A concern for all VLF networks is the nonuniform propagation of VLF waves due to changing ionospheric and surface conditions; this is true for networks monitoring lightning produced VLF signals like WWLLN, or those monitoring fixed-frequency communication transmitters like AARDDVARK [Clilverd et al., 2009]. During the day there is a larger ionospheric electron density at lower D-region altitudes. This causes the range of electron-neutral collision frequencies to overlap with the range of sferic wave frequencies, increasing the attenuation rate of the sferics. This increase in electron number density is also seen in the change of the reference ionospheric height,h′ [Wait and Spies, 1960], during the day (h′ = 74 km) compared to during the night (h′ = 87 km). There is a similar change in attenuation over the path of the sferic from the differences in the conductivity of the oceans (4 S/m), continents (10−2–10−4 S/m), and Antarctic/Arctic ice (10−5 S/m). The many path parameters for a given sferic result in a highly variable attenuation [Volland, 1995].
 Thus, independently determining the real-time detection efficiency has always been a challenging topic. Several studies have been conducted comparing the network to other ground based networks or satellite measurements [Lay et al., 2004; Jacobson et al., 2006; Rodger et al., 2009a; Abarca et al., 2010; Abreu et al., 2010]. These studies tend to be limited in either scope or in time due to the availability of data from other networks. Past work by Rodger et al.  attempted to determine the global detection efficiency of WWLLN using a theoretical model linked to observations from a ground based commercial lightning network in New Zealand. In this paper a new method is developed for determining the relative detection efficiency of WWLLN based upon the recent network advancement of measuring the radiated energy of detected strokes [Hutchins et al., 2012a].
 Developing a model of detection efficiency expands the capabilities and uses for WWLLN. In particular a model that does not rely on external comparisons to other networks or sensors is critical for obtaining a dynamic global view of network performance. Such a view will enable the network to be used with more confidence in areas of lower coverage and enable the network to be utilized with uniform detection efficiency in work requiring lightning rates and densities. This uniform performance will allow for more accurate studies of global phenomena such as the short time (<10 minute) variability of the global electric circuit, comparative lightning climatology between regions, and production rate estimations of transient luminous events and terrestrial gamma ray flashes. The detection efficiency model can combine with the measurements of stroke energy and regional absolute detection efficiency studies to advance research in global effects of lightning such as estimating the total sferic energy transferred to the magnetosphere in the form of whistler waves.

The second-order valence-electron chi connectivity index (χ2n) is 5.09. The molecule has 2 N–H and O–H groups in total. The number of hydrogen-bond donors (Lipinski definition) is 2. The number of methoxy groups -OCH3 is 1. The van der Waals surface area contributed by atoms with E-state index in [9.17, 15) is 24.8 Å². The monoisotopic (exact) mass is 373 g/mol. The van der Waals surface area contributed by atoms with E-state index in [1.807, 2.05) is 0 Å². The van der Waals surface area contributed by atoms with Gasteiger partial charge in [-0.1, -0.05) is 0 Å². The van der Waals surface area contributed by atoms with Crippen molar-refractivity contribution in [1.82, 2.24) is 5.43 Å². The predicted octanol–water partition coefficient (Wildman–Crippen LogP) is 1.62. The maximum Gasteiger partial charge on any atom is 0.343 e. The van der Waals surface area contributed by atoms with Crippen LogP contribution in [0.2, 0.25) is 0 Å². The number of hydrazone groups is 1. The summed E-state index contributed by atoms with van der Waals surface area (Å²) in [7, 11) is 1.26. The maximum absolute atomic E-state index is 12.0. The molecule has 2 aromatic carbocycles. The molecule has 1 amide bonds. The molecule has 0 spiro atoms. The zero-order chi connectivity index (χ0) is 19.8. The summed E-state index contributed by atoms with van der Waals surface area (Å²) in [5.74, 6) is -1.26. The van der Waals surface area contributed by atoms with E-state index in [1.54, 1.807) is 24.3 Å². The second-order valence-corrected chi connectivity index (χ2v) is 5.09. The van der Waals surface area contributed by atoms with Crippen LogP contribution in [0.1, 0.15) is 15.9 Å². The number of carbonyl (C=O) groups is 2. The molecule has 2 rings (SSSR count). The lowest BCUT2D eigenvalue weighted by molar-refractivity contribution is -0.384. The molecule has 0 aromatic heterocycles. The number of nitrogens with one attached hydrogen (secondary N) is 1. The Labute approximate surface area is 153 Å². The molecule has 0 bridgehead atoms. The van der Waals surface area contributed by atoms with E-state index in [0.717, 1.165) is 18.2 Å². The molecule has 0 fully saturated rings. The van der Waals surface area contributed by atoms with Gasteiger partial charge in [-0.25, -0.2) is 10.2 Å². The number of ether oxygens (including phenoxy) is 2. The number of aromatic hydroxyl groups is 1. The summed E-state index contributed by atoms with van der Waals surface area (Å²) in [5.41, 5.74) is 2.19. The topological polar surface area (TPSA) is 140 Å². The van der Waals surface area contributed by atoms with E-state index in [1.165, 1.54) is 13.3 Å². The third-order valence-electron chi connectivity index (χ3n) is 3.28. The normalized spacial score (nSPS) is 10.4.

1.1. Calculating the Radiated Stroke Energy
 Every WWLLN sferic packet includes the TOGA and a measure of the root mean square (RMS) electric field of the triggered waveform. The RMS electric field is taken in the 6–18 kHz band over the triggering window of 1.33 ms. The U.S. Navy Long Wave Propagation Capability (LWPC) code described by Ferguson  is utilized to model the VLF propagation from each located stroke to determine the necessary stroke energy to produce the measured RMS electric field (in the VLF band) at each WWLLN station. Using the measured RMS field at each station, the radiated energy of each detected stroke is found. In 2010 WWLLN observed a global median stroke energy of 629 J, with a 25% average uncertainty in the measured energy. The global and regional distribution of energy is shown in Figure 1a. Of all the detected strokes 97% have corresponding energy values. [Hutchins et al., 2012a].